You don't have to skip a cardio workout just because your legs feel like lead or your knees are creaking. The arm bike, also called an upper-body ergometer, gets your heart pumping while giving your legs a rest. Once found mostly in rehab centers, arm bikes are showing up more regularly in standard fitness centers because they are a solid cross-training alternative that adds variety to any fitness routine.
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Cardio and Calorie Burning
In 2010, the American Council on Exercise sponsored a study of a class that features pedaling arm bikes to the beat of music. The researchers concluded that using an arm bike in a group setting can provide a high-intensity, calorie-burning cardio workout. Participants burned an average of nine calories per minute while pedaling the bike and maintained a heart rate of about 86 percent of maximum during a 30-minute session.
Cardio for Leg Injuries
You participate in cardio to strengthen your heart and respiratory system, burn calories and build stamina. Most cardio workouts involve the large muscles of the legs. If you have a leg injury or are confined to a wheelchair, even low-impact options such as swimming or traditional cycling are off limits. The arm bike keeps you off the sidelines. A study published in the October 2010 issue of the "Journal of Strength and Conditioning Research" found that the arm crank, or bike, was as effective at measuring physical fitness as a bicycling ergometer -- meaning that people who are temporarily or permanently disabled can still evaluate their physical fitness level.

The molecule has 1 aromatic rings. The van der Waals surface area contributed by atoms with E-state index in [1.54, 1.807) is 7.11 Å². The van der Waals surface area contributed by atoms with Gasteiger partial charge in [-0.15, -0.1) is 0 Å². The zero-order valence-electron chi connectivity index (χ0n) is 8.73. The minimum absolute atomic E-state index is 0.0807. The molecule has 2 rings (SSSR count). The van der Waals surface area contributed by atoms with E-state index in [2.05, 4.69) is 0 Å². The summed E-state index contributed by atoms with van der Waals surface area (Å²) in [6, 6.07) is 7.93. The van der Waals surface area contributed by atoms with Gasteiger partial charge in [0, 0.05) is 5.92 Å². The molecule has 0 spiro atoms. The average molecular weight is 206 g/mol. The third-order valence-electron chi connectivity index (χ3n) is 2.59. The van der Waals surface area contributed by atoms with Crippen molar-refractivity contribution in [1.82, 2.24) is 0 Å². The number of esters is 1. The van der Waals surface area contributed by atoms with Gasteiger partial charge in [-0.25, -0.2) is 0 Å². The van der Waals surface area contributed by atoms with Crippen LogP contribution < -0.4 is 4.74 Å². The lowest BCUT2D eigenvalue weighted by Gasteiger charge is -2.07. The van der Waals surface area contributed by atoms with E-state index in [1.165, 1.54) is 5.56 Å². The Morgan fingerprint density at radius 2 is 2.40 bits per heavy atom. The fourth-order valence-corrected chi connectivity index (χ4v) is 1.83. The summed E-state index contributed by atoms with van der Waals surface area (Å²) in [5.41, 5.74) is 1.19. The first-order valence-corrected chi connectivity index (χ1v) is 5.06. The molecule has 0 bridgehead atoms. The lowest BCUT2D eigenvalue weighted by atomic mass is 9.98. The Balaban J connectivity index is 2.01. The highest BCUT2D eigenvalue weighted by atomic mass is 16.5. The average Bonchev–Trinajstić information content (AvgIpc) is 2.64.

Cross-training helps athletes prevent overuse injuries while still training to achieve a high-level of fitness. People who participate in a sport that requires a lot of work from the legs -- such as cycling or running -- have few options for cross training that provides aerobic conditioning but rests the legs. The arm bike offers true cross-training because it enables you to use your arms to build cardio endurance and improve your oxygen usage during exercise.
Upper Body and Core Strength
An arm bike works your chest, shoulders, back, arms and core muscles without the use of free weights or weight machines. Instead of having to do a separate cardio and strength workout, you can get them both done simultaneously on the arm bike. This saves time at the gym without compromising your results. University of Wisconsin exercise scientist John Pocari, author of the American Council on Exercise study, notes that most people don't do activity in daily life that builds a lot of upper-body strength but do a fair amount of leg-centric activity. The arm bike helps correct this imbalance.
Doing the same workout every day leads to boredom and diminishing results as your body becomes efficient. The arm bike offers an alternative to the health club standard--issue treadmills, stationary bicycles and elliptical trainers. Because most people aren't accustomed to pedaling with their arms, a workout on an arm bike can be more challenging than a slog on the treadmill. You don't have to possess a lot of coordination to join a class that features arm bikes -- but can still benefit from the motivation of an instructor and group environment.